‘Finite element analysis needed in Industry 4.0’

As the government is all-out in building the country’s capabilities for the Fourth Industrial Revolution (Industry 4.0), a group of Filipino scientists is urging it to harness the potentials of finite element analysis (FEA).

They said FEA will enable the country become a hub once it has developed a substantial pool of skilled engineers who can handle the requirements of the global market.

This was pointed out during the recent graduation of the second group of trainees on the Basic Training Course on FEA held at the Industrial Technical Development Institute of the Department of Science and Technology (DOST-ITDI) in Taguig City on August 25. The first group held their graduation last month

Finite Element Institute of the Philippines (FEIP) President Dr. Ria Liza Canlas said the country needs to develop more local talents in FEA as the world market introduces more products for the global economy.

She added that these products will have to undergo several tests before they will be sold to the market. She pointed out that FEA will be a  major element in the testing of such products.

DOST-ITDI Director Annabelle Briones said finite analysis is a powerful tool to analyze complex problems in engineering.

“We need to establish a globally competitive expertise in this field,” Briones said. “I am confident this is just the start of something big.”

To consolidate the plan of transforming the country into a major hub of FEA in Southeast Asia, Balik Scientist Engr. Vicente DyReyes, Canlas and other advocates of FEA formed the FEIP in 2021 to gather support for it.

“FEIP hopes to jumpstart the development of future Filipino experts in FEA,” Canlas said.

FEA defined

DyReyes said FEA uses calculations, models and simulations to predict, analyze and understand the behavior or potential behavior of a product or material under various physical conditions.

Moreover, FEA finds and detects vulnerabilities in design prototypes.

DyReyes pointed out that the Philippines can benefit in using FEA as a tool for research and testing for various programs.

An expert in aerospace engineering and space technology, DyReyes noted that agencies in space, defense, construction, manufacturing, health, civil engineering and transportation requires FEA.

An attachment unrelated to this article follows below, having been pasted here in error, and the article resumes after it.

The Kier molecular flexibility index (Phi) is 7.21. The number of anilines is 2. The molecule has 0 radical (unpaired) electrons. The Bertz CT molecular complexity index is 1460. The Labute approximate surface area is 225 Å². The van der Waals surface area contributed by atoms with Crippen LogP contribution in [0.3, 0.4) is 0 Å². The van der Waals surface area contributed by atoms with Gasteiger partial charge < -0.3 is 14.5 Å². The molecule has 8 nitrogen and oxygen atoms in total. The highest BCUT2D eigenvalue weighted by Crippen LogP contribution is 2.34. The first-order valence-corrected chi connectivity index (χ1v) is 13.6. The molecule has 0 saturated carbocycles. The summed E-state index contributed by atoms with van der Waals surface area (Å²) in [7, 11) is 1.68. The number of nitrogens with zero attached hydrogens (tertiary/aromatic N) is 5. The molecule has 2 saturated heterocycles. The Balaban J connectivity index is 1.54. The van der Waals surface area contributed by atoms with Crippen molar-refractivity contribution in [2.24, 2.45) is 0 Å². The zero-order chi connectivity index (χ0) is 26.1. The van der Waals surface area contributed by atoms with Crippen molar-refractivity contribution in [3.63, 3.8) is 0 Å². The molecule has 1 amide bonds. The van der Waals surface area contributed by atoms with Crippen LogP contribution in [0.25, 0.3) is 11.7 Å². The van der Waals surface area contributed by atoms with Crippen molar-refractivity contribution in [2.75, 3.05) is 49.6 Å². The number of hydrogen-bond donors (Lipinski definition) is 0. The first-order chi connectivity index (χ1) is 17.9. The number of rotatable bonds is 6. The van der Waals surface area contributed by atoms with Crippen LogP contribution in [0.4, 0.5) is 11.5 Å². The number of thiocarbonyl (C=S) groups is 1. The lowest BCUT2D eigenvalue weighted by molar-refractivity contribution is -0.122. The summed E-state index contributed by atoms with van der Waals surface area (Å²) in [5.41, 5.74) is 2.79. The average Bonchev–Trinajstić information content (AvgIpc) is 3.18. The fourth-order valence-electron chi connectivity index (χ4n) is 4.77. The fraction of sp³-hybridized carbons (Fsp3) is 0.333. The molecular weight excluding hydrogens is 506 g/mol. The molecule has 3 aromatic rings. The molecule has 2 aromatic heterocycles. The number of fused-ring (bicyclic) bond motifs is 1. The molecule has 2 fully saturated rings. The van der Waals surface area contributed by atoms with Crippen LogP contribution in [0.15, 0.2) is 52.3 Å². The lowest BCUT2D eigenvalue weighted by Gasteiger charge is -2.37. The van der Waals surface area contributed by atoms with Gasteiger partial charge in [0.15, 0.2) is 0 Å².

“The Philippine Space Agency is one major potential client for  the FEA tool as its processes are similar to the United States’ National Aeronautics and Space Administration program,” he said.

“Being a disaster prone country, we will need cutting-edge software to determine the quality and strength of our infrastructure. FEA can fill in that gap,” he added.

Meanwhile, DyReyes said the main challenge in expanding the program is the acquisition of the MSC Software which is recognized as the top FEA software brand.

“I hope the government can support the development of FEA experts so the country can develop a sophisticated technology-driven outsourcing industry once the graduates become experts in their respective fields,” he pointed out.

“We really need investors to make the program move on so we can produce future talents in FEA,” he added.

DyReyes has been conducting talks with the University of the Philippines and the De La Salle University for the possible teaching of FEA to their engineering students.

The graduates of the second group of trainees on the Basic Training Course on FEA are Dennis Clyde Acantilado, Patrick Ambay, Patrick Angelo Velasco Balanag, Irish Diecon Capili, Jonaz Cruz, Alexander de Lara, John Emmanuel B. Gil, Eldon Libo-on, Louise Danielle B. Panghulan, Helena Nikka S Publico, Melvin Redondo, John Jericho C Roxas, Charlie N. Samonteza, Jamila Tabora, Marvin Tolentino,  Alchris Nino N. Zolina, Jayson Baga, Sonny Cac Jr., Michael Benjamin Diaz, Salvador T. Gelilang, Ariel Go, Louie John O. Gozun, Raynaldo Dexter Pampuan, Michael Daniel Ramirez, Jeq Zyrius A. Sudweste and Arn James Vengua.


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